You know that thing when something pops into your head and then you shout it aloud and realise that everyone heard you and you have to face the consequences? That happened during First Minister's Questions, and it was wonderful to watch in a weird way.

Just when Nicola Sturgeon was answering a question from Labour MSP Pauline O’Neill about the 'anti-Irish and anti-Catholic rhetoric' in Glasgow city centre after arrests were made during an impromptu march that was caught on video last Sunday.

The First Minister said: “I take the view that anybody who chooses to live in Scotland, whether they or their families have been here for generations or whether they have come to Scotland very recently, this is their home”.

Just then, a thought bubble burst out of Tess White’s mouth. The North East of Scotland Tory MSP shouted: “Except if you’re English”, inferring that the First Minister is, in fact, herself 'anti-English'. The outrage was audible in the room. Somewhere in the background Douglas Ross’s chickens clucked and ran for cover and outside the Scottish Parliament building, the women staring at Murdo Fraser suddenly upholding women’s rights all went wheesht. Every head in the room swivelled to Nicola Sturgeon standing at the podium.

It was on.

The First Minister, live on TV as these proceeds are, went still, threw down her clicky pen and gave a look that I can only describe as my mammy’s “Who left the immerser on overnight” face and immediately demanded that the comments be investigated.

“Pick me! Pick me!” Tess silently screamed as she smugly smiled like a school bully who waited on her pat on the back from the bigger boys in the room. They quickly fiddled with their school ties and avoided eye contact. Even they knew a line had been crossed.

Ms Sturgeon ripped a few strips off the Tory lady and demanded respect in the chamber.

Twitter was lit up like a big angry bingo board when other Scottish Tories took to Twitter to quickly support Tess White, confirming that the SNP are in fact anti-English, emboldened by her outburst, then as quick as you can rip up a parking ticket, they were deleting their supportive tweets as Tess White was made to stand up and publicly apologise. Suddenly she was left on an island of her own making, as the men in blazers and red trousers left her to roast as they looked away. I am sure Ms White went homeward to think again about that situation after Presiding Officer Alison Johnstone admonished her about her shoddy conduct.

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There is absolutely no doubt that there is an anti-English snark on social media from some independence supporters, just as there are many anti-independence bampots shouting back. But this isn’t representative of the people who sit in parliament, or Scotland as a whole, as Ms White suggested.

It’s fair to say that no party is responsible for the comments of their supporters and that can go a long way to explain the anger and sabre-rattling across social media last weekend. We have to decide who we are engaging and who to have full-scale debates with online, and I more than anyone should heed that point as I end up arguing in circles with people who don’t deserve my time. I should be cuddling my sausage dog, doing my paperwork or writing my new play instead of reporting fake inflammatory tweets some right-wing conker had created to bring me grief.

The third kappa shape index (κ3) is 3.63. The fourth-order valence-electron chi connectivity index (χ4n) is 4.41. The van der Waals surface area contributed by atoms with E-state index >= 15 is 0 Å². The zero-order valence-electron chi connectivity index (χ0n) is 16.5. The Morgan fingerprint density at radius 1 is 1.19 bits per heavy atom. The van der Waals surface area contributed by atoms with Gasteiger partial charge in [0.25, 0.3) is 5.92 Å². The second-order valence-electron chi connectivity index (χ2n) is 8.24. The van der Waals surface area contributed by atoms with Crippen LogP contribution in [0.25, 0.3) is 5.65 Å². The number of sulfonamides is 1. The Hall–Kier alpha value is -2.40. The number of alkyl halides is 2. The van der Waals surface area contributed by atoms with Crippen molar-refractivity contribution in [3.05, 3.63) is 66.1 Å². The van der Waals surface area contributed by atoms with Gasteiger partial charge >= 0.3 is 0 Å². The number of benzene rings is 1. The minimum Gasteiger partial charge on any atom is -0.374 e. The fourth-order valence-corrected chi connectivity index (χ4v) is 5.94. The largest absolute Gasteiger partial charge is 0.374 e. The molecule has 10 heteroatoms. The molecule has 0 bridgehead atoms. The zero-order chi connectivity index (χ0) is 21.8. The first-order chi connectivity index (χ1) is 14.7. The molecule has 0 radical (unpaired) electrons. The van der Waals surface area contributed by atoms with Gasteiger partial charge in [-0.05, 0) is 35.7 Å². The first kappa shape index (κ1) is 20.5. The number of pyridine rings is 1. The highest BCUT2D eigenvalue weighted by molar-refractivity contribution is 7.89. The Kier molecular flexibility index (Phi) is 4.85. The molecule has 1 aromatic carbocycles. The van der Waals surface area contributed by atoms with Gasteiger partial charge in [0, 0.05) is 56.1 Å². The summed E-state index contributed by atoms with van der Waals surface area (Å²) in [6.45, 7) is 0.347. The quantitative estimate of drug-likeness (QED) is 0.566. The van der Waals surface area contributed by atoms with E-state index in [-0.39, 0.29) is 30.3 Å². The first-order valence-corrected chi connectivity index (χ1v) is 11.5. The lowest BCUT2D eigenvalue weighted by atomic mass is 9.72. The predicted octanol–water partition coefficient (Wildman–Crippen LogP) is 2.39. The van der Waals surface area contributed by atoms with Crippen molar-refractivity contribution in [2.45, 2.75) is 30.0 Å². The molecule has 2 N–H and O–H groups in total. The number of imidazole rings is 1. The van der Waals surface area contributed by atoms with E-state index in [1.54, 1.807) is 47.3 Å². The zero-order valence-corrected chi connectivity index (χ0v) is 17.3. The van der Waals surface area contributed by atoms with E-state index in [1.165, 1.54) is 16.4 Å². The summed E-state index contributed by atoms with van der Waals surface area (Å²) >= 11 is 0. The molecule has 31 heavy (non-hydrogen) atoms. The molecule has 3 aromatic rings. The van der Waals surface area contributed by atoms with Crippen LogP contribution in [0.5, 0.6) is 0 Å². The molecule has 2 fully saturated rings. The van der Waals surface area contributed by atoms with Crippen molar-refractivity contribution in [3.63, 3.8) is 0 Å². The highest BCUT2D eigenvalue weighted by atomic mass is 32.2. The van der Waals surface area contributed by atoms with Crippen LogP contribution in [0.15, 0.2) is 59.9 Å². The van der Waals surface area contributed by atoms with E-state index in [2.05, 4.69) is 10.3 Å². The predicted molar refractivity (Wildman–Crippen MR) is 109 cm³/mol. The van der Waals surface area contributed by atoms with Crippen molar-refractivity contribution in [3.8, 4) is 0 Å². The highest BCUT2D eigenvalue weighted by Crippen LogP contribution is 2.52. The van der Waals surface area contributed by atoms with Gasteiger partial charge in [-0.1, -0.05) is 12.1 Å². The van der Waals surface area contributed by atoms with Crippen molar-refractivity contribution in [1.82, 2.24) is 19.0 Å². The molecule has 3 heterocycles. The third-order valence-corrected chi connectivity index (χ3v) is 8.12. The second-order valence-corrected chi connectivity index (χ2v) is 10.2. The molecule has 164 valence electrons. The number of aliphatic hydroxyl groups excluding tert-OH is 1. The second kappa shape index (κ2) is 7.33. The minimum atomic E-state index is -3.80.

Supporting independence doesn’t mean you hate the English, anyone with an IQ can see that. It’s a rhetoric pushed by many Tory voters to explain why they’ve never won a general election in Scotland in over 60 years, there has to be a reason for that and it can’t just be that many Scottish people don’t like Tory policy. No, it must be that they hate the English, that will explain their continued defeat, won’t it? Absolute rubbish.

Many Scots have been racially abused outside their own country, as have many English people, to put that down to a whole country and government hating them is binary politics and utter brain-numbing nonsense and we won’t accept that.

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For every tweet with personal stories of anti-English anecdotal evidence, you will find just as many with people sharing their lived experience of being welcomed in Scotland.

I absolutely love England. I took my English Godfather’s surname legally as my own back in 1996 and will no longer be known as Mrs Janey Storrie nee Currie, I am legally Miss Janey Godley. I supported England in the recent Euro’s and live and work a huge part of my life down south. My close family live there, as does my agent and publisher. I also support independence. I am not unique in this situation, there are no stereotypes in real lives and experiences.

Life is hard enough just now without the childish games being played out in politics, I hate seeing people declare anyone who wants independence as anti-English and anyone who supports Rangers as anti-Catholic. It’s just not true for the majority across Scotland.

I am a protestant-raised Rangers fan who married in a Catholic chapel and I remained an atheist at the altar. Pretty radical for 1980’s Shettleston, we were the first couple to be married in the brand-new St Mark's church when it opened. Nobody complained and we all just got on with our lives.

Life, politics and beliefs are not that binary and as we all grow older, sectarianism in the West of Scotland is being generationally rinsed out. Not fast enough, I can tell you, as there’s still a minority of bampots shouting loudly and creating hatred in public, and it is utterly irrelevant whichever side is doing it, it needs to stop and it can take racism with it when it does finally p*** off.

Anyway, Covid is spiking and the dog needs the loo, there are more important things.